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RE: Re[2]: [XP] Shifting of the Balance?

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  • Steve Bate
    Hi Doug, Thanks for sharing your perspective. I understand what you are saying and I agree with most of it. As for the name recognition, I think that s at
    Message 1 of 2 , Aug 2, 2005
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      Hi Doug,

      Thanks for sharing your perspective. I understand what you
      are saying and I agree with most of it. As for the name
      recognition, I think that's at least part of the trigger for
      this thread. Some people are getting the impression that
      Scrum is recently gaining a lot recognition within the
      software development community compared to XP. I've seen
      some indications of that myself. There's seems to been
      an increasing number of job postings for high-level
      Scrum-related positions in the last year or so while
      the XP job posting numbers seems to be more or less flat.
      I haven't done any quantitative analysis on this but it's
      my impression.

      Steve

      > -----Original Message-----
      > From: extremeprogramming@yahoogroups.com
      > [mailto:extremeprogramming@yahoogroups.com] On Behalf Of Doug Swartz
      > Sent: Monday, August 01, 2005 9:58 PM
      > To: Steve Bate
      > Subject: Re[2]: [XP] Shifting of the Balance?
      >
      >
      > --- In extremeprogramming@yahoogroups.com, "Steve Bate" <steve@t...>
      > wrote:
      > > I'm curious why you still call your organization an XP-based
      > > organization rather than an "agile organization".
      >
      > I'll give a slightly different answer than Ken did to this
      > question.
      >
      > I, more than Ken, would probably, if asked what development
      > methodology we use, answer: Extreme Programming, rather than
      > XP-based. And yet, of course, Ken is right, we do things that
      > aren't specifically in any of the XP books. We often don't
      > always do all 12, (or 13) original XP practices. We do many of
      > the core practices in XPE2E, and some of the secondary ones.
      >
      > So, why do I still say "We do XP"? Well, because we started
      > off doing XP; by Ron's unwritten book, because Kent's wasn't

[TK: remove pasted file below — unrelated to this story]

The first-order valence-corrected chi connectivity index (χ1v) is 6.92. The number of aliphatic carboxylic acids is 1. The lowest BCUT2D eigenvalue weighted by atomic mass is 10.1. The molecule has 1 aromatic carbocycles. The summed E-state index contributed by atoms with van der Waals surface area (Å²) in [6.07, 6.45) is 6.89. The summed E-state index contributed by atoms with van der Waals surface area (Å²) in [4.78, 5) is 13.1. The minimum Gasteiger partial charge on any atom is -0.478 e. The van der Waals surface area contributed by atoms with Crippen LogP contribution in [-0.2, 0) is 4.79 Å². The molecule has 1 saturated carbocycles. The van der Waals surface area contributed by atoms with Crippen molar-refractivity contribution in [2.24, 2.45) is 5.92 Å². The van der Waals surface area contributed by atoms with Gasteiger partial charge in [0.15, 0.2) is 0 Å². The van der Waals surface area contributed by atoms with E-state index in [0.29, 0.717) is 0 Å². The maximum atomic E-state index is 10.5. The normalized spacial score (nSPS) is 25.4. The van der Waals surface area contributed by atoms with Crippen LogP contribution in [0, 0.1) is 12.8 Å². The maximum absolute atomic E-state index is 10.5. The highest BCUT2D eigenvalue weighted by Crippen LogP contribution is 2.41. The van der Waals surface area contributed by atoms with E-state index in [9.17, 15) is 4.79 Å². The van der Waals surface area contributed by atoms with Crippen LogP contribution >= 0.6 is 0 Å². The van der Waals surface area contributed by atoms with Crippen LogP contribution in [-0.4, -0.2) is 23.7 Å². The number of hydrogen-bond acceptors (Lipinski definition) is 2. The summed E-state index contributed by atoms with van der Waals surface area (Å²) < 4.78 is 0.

> out yet. Many of our current practices are still very
      > recognizable as "XP" practices. Perhaps someday we'll have
      > moved to a place where most of our practices aren't
      > recognizably XP. Then I'll be proud to use another moniker.
      >
      > Another reason is that for some reason, it feels like XP has a
      > lot more name recognition than "Agile Methodology", or SCRUM,
      > or Crystal, or any of the other named agile methodologies.
      > Thus, even if our planning and tracking and daily meetings
      > exactly matched those taught in Scrum Master training, if our
      > engineering practices were primarily XP engineering practices,
      > I'd still probably call it XP, even though I could just as
      > easily call it SCRUM. It's easier to use XP as a starting
      > place to describe what we do, and then talk about what
      > practices we've augmented or replaced.
      >
      > I see agile as an attribute. It's an attribute of
      > organizations, and of methodologies which help organizations
      > be agile. It's one of the things we, as an organization strive
      > to be, all the time. Our organization is proud when our
      > customers see us a agile. So, if you asked "What kind of
      > organization are you?", my answer would likely include the
      > word agile but not the words Extreme Programming.
      >
      > > For me, I'd prefer to work for an agile organization than one
      > > that calls themselves an XP organization or even an XP-based
      > > organization. The XP-based label still begs the question of "what
      > > is or is not XP?" and might unnecessarily constrain the team's
      > > thinking in some areas.
      >
      > Yes, it might. the words we use very much influence our
      > thinking. Of course, I don't really think of us as an XP-based
      > organization, but as an organization which uses XP. And yes,
      > this may still constrain my thinking.
      >
      > To keep my thinking open, I read (and very much value)
      > thoughts and books from Cockburn, Highsmith, Schwaber,
      > Poppendieck, etc. But, my identification of what we do as XP,
      > probably does influence my thinking. We all have to have some
      > box to think outside of, I guess mine is XP. It still seems
      > like a great place to start my thinking, even though SCRUM
      > might have been just as good.
      >
      >
      >
      > --
      >
      > Doug Swartz
      > daswartz@...
      >
      >
      >
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